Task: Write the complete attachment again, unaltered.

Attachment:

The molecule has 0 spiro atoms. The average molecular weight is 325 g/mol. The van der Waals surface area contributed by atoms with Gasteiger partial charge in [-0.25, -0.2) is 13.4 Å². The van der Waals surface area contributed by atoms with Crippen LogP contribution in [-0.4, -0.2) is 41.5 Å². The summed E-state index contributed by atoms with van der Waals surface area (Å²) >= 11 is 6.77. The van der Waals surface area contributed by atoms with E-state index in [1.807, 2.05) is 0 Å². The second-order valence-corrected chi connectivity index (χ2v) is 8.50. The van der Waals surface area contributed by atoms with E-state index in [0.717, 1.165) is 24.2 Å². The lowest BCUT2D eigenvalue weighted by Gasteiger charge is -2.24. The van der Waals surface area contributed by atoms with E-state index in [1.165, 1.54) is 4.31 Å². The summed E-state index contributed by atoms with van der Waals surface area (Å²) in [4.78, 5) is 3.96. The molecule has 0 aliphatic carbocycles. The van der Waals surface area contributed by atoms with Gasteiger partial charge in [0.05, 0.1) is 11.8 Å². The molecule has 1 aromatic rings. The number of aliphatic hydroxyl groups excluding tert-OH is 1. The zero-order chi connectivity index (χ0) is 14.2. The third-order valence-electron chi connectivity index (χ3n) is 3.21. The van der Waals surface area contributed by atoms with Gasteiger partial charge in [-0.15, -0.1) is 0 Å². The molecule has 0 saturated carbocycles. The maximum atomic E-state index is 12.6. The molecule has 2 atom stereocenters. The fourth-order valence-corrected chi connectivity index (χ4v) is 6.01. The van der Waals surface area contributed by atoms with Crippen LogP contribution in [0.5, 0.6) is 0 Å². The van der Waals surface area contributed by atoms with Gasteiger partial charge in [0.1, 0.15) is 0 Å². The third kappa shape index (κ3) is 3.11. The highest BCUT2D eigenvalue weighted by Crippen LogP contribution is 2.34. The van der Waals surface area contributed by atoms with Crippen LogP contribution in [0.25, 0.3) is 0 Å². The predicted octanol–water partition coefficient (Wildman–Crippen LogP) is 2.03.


The molecule has 0 spiro atoms. The average molecular weight is 325 g/mol. The van der Waals surface area contributed by atoms with Gasteiger partial charge in [-0.25, -0.2) is 13.4 Å². The van der Waals surface area contributed by atoms with Crippen LogP contribution in [-0.4, -0.2) is 41.5 Å². The summed E-state index contributed by atoms with van der Waals surface area (Å²) >= 11 is 6.77. The van der Waals surface area contributed by atoms with E-state index in [1.807, 2.05) is 0 Å². The second-order valence-corrected chi connectivity index (χ2v) is 8.50. The van der Waals surface area contributed by atoms with E-state index in [0.717, 1.165) is 24.2 Å². The lowest BCUT2D eigenvalue weighted by Gasteiger charge is -2.24. The van der Waals surface area contributed by atoms with E-state index in [1.165, 1.54) is 4.31 Å². The summed E-state index contributed by atoms with van der Waals surface area (Å²) in [4.78, 5) is 3.96. The molecule has 0 aliphatic carbocycles. The van der Waals surface area contributed by atoms with Gasteiger partial charge in [0.05, 0.1) is 11.8 Å². The molecule has 1 aromatic rings. The number of aliphatic hydroxyl groups excluding tert-OH is 1. The zero-order chi connectivity index (χ0) is 14.2. The third-order valence-electron chi connectivity index (χ3n) is 3.21. The van der Waals surface area contributed by atoms with Gasteiger partial charge in [-0.15, -0.1) is 0 Å². The molecule has 0 saturated carbocycles. The maximum atomic E-state index is 12.6. The molecule has 2 atom stereocenters. The fourth-order valence-corrected chi connectivity index (χ4v) is 6.01. The van der Waals surface area contributed by atoms with Crippen LogP contribution in [0.5, 0.6) is 0 Å². The van der Waals surface area contributed by atoms with Gasteiger partial charge in [0.1, 0.15) is 0 Å². The third kappa shape index (κ3) is 3.11. The highest BCUT2D eigenvalue weighted by Crippen LogP contribution is 2.34. The van der Waals surface area contributed by atoms with Crippen LogP contribution in [0.25, 0.3) is 0 Å². The predicted octanol–water partition coefficient (Wildman–Crippen LogP) is 2.03.